When do the banks hit bottom?

I first reported in January on a little-noticed report issued by the Federal Reserve showing that American banks were borrowing all of their required reserves. In other words, if the figures were accurate and I understood the chart, it appeared that borrowed cash was keeping America’s banks afloat.

As I noted, the numbers were so different from those recorded over the entire period of time since the Fed began compiling them in 1959 that I wondered if this is an event of historic proportions.

Well, since I last wrote about this six weeks ago, things have gotten worse:

Reserves of depository institutions (in millions)
Date Total Nonborrowed Required
Dec. 5 44359 44160 42536
Dec. 19 38676 34843 37507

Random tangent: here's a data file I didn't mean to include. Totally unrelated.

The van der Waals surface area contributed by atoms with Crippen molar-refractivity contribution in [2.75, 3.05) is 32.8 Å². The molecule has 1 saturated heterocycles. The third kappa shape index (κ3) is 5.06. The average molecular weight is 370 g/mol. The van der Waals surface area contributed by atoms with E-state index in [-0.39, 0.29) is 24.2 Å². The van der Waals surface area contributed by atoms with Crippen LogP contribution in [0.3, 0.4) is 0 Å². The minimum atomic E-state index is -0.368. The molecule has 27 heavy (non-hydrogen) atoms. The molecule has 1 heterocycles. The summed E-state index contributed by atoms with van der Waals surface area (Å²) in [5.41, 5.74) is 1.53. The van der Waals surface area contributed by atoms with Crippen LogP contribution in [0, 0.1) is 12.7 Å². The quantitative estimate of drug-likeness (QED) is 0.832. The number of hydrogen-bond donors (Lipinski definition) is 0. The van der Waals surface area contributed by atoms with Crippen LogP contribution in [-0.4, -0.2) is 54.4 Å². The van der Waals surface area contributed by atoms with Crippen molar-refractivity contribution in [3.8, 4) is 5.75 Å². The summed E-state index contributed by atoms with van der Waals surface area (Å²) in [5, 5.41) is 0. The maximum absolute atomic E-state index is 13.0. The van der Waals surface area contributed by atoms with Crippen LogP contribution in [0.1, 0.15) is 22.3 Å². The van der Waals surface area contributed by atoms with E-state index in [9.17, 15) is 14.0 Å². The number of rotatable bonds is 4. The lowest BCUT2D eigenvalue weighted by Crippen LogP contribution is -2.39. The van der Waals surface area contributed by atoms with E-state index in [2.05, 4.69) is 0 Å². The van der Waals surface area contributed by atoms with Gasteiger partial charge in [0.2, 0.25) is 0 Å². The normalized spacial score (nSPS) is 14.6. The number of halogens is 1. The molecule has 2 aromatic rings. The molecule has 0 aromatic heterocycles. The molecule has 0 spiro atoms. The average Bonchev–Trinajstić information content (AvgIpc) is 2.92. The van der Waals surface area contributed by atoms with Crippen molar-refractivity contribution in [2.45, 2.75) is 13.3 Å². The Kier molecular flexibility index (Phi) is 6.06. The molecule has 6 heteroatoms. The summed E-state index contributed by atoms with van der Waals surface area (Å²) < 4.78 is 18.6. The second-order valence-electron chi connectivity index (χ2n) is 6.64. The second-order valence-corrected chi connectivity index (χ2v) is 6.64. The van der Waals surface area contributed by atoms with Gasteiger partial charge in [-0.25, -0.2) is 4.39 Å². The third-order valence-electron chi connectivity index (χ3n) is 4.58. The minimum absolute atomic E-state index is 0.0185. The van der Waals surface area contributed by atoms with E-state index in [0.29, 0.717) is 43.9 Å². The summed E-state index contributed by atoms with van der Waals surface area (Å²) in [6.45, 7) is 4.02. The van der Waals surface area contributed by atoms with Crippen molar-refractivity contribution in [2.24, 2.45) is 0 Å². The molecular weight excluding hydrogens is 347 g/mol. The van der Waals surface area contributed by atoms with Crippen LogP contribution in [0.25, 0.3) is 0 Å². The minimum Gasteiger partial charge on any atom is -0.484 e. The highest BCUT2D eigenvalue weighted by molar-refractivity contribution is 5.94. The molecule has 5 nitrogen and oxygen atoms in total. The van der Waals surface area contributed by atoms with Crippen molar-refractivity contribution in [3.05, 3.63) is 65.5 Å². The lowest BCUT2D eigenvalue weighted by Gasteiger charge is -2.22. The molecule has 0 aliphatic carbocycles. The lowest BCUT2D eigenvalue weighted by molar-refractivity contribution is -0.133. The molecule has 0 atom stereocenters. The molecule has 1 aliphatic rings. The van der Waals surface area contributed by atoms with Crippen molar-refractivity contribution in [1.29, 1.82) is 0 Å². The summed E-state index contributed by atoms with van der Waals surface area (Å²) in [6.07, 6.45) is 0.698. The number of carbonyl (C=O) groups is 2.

Jan. 2 46731 11424 44349
Jan. 16 39987 -1390 38276
Jan. 30 47966 -2424 46506
Feb. 13 40965 -19137 39306
Feb. 27 44887 -15312 43088
Mar. 12 40543 -19687 39133
Mar. 26 44533 -61732 39912
Apr. 9 42565 -101385 40329

To summarize: Since 1959, when the Fed started reporting this data, it’s rare to find a month in which the difference between the total reserves of the banks in the Federal Reserve system and their non-borrowed reserves is greater than about 7 or 8 percent. And suddenly, since December, those reserves have disappeared. Our financial institutions have borrowed all of their required cash reserves and over $100 million dollars more.

Maybe it’s just me, but I’d like to see the media report this story instead of feeding me more of the Hillary/Obama soap opera.

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